Middleton came over in the spring and talked to a group just as convinced as the Looscan folks that libraries serve an equally vital function as community centers. The development district's Myers said there were no plans for a community room at the new library, until his organization insisted upon one. (The Library administration says no, a meeting room is always part of the HPL Express ­prototype.)

The new Frank branch will move into a building across the street from Westland YMCA and next to an HPD storefront operation. It is two blocks from an elementary school and three from a middle school. State Rep. Alma Allen has her offices in Brays Towers.

No determination has been made yet about how many librarians will move into the new facility.

Davis says even after Middleton's talk, she doesn't know many of the details of the plans for the Frank Branch. She knows where it's moving to and that it will be more of a "virtual" library. But other details haven't been forthcoming, she says.

"My real bone of contention is their failure to reach out to the community," she says. While some information is posted on the library system's Web site, Davis points out that not everyone in her community is aggressive enough to research the information online. "They've been a little slow to get their message out to us," she says.

Everyone understands financial realities and economies of scale. And several smaller libraries all over Houston rather than a few enormous monoliths does seem to be the better option, particularly in a spread-out city like Houston.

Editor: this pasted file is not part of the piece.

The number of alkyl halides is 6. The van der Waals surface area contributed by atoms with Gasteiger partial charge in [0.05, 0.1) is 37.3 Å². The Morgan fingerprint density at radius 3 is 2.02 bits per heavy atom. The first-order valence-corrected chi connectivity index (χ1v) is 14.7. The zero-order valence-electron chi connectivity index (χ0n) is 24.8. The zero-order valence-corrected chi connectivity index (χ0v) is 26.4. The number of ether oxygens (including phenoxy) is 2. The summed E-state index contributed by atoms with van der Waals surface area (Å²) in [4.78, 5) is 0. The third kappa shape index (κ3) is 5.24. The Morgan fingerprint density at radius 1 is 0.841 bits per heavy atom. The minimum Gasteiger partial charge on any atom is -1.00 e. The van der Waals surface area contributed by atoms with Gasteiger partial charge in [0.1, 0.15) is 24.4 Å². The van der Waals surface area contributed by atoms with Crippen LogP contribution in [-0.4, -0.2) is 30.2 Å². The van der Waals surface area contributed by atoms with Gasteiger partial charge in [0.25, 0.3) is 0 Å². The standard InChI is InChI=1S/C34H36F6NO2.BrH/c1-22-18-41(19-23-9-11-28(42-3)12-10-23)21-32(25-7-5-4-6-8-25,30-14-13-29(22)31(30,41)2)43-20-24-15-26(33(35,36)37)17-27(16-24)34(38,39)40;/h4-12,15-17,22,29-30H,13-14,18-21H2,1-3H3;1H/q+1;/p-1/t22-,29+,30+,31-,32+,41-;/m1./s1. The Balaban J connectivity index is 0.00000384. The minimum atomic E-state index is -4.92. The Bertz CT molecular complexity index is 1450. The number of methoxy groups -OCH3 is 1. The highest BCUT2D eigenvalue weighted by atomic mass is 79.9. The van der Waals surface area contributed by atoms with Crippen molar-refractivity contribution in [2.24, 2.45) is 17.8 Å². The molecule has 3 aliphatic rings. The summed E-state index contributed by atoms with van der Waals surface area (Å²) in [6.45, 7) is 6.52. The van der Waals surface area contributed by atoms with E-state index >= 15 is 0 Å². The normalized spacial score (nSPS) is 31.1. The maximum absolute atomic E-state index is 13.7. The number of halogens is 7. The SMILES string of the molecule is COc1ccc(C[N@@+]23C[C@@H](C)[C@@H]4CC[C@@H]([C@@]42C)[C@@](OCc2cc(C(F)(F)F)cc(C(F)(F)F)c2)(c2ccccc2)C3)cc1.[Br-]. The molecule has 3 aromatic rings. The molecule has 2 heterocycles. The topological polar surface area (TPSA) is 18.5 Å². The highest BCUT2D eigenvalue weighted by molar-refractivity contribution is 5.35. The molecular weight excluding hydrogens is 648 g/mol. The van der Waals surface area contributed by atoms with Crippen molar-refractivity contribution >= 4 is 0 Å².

Everyone wants a library, Middleton says. "How do you get your services to everyone equitably? You really can't build your way out of it in the same way."

The present Frank building is probably at the end of its viable life. The city needed to repair its failing foundation due to under-slab sewer line decay. Inside the building, wear and tear and an outdated design are evident.

During a recent visit, though, the library was filled with people of all ages either reading or on the computers. Asked about the upcoming changes at the front desk, a librarian said she didn't know when the switch-over would happen. "First they say December, now they say next year. We don't know. Just do it. We're ready." Asked about this, Middleton says no, there hasn't been any push-back and construction will start by the end of this year.

Middleton and everyone involved in the HPL Express design seem genuinely concerned and dedicated to doing the best they can for all the libraries.

It's just kind of hard to get wrapped around the idea that in a poorer area of town, we're going to offer fewer books, CDs or whatever on display. In an area of lesser resources, we're going to require more of adults and children to order books by computer, to know what they want before they ever see it.

Maybe it will work out great. Maybe it's not important to put a book in a hand. Perhaps people will step past the rack of best-sellers to find other, maybe tougher, maybe more important books. Maybe our ideas of what makes a good library are ­outdated.

Or maybe, if it doesn't work out so great, the city can set up bus routes, maybe field trips shuttling the Express folks over to Looscan, to Stella Link, to the downtown library. To see beyond their neighborhood possibilities.

The HPL Express approach may be exactly what the Frank folks want. It remains to be seen if it is what they need.